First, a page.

Anabolic steroid (AS) use has many detrimental health effects. Nevertheless, adolescent use, especially among those engaged in high school (HS) football, is increasing. AS availability has varied between 32 and 60%, with use increasing from 1.1% to 5.7% during the period 1987-1991 in the Portland, Oregon metropolitan area. During 1987, for every 36 HS football players claiming steroid availability, one student used AS. This increased to one player using AS for every 6 reporting availability in 1991. Over 250,000 adolescents are using or have used AS in the United States.
The aim of this proposal is to develop and evaluate a school-based AS prevention program designed to prevent initiation and use of AS and other drugs among high risk adolescents. The intervention is based on five years of prospective prevention research and uses a multidimensional, cognitive-behavioral approach, including knowledge of AS, promoting AS alternatives (nutrition and exercise), and resistance and communication skill training. The program intervenes at the individual, peer, adult and environmental levels. In study years 02, 03, 04, and 05 all students engaged in football at 36 high schools will be randomly assigned by school to one of two groups: 1) a 20 session intervention: 12 in a classroom setting and 8 weekly exercise training periods or 2) a minimum information control. Intervention components will be delivered by coaches, peers and certified athletic trainers. The intervention will be repeated annually for new players, with additional yearly booster sessions for returning athletes during years 03, 04 and 05. Coaches, parents and peer educators will receive instruction on program objectives and implementation. Questionnaires will be administered prior to and after the intervention and at year-end follow-up, to assess availability, knowledge, attitudes, intent to use and use of AS and other drugs. Attitudes and behaviors concerning nutrition and exercise will be examined, along with demographics, resistance skills, environmental factors, intrapsychic constructs, peer influences and anthropometric measures. Program implementation and its effects will be assessed by audiotape, observation and surveys. The link between mediators targeted by the program components and reduction of drug use will be studied. The relationship of intervention components with positive and negative outcomes (knowledge, attitudes, intent and behaviors) will be determined. The study will identify protective and risk factors for AS use and provide an understanding of how and under what conditions AS use can be prevented.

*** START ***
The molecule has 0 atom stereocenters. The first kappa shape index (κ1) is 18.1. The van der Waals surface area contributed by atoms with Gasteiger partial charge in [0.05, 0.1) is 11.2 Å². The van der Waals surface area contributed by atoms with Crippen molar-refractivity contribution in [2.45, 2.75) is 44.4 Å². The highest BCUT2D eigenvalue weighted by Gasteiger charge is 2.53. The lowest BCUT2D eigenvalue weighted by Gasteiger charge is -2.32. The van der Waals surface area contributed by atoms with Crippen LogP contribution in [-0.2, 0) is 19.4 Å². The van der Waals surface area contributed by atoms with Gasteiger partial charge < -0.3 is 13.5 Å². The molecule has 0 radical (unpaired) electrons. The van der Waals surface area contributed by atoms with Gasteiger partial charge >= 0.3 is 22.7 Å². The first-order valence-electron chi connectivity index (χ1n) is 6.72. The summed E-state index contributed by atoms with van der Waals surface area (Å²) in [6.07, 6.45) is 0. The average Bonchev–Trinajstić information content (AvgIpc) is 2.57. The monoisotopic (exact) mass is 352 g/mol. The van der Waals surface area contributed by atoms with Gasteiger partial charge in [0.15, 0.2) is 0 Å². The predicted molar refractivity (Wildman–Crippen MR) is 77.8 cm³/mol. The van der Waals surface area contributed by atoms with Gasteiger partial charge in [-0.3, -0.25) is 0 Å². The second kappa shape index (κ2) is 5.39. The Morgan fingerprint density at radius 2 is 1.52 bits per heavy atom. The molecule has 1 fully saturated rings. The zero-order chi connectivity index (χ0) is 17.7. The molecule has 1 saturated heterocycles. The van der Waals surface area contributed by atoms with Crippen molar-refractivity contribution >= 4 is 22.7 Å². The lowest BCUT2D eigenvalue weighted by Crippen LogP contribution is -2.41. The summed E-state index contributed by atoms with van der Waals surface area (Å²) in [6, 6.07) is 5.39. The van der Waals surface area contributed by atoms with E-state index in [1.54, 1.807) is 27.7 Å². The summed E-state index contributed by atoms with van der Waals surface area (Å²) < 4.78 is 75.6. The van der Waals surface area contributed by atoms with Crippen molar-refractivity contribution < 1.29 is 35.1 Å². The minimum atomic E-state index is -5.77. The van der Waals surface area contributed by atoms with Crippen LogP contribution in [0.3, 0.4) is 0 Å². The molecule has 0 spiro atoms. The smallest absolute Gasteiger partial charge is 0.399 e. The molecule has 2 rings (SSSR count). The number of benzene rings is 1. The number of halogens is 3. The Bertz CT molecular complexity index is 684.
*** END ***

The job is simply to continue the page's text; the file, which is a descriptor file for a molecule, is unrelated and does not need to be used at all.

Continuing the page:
National Institute of Health (NIH)
National Institute on Drug Abuse (NIDA)
Research Project (R01)
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Study Section
Drug Abuse Epidemiology and Prevention Research Review Committee (DAPA)
Program Officer
Seitz, Larry
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Oregon Health and Science University
Internal Medicine/Medicine
Schools of Medicine
United States
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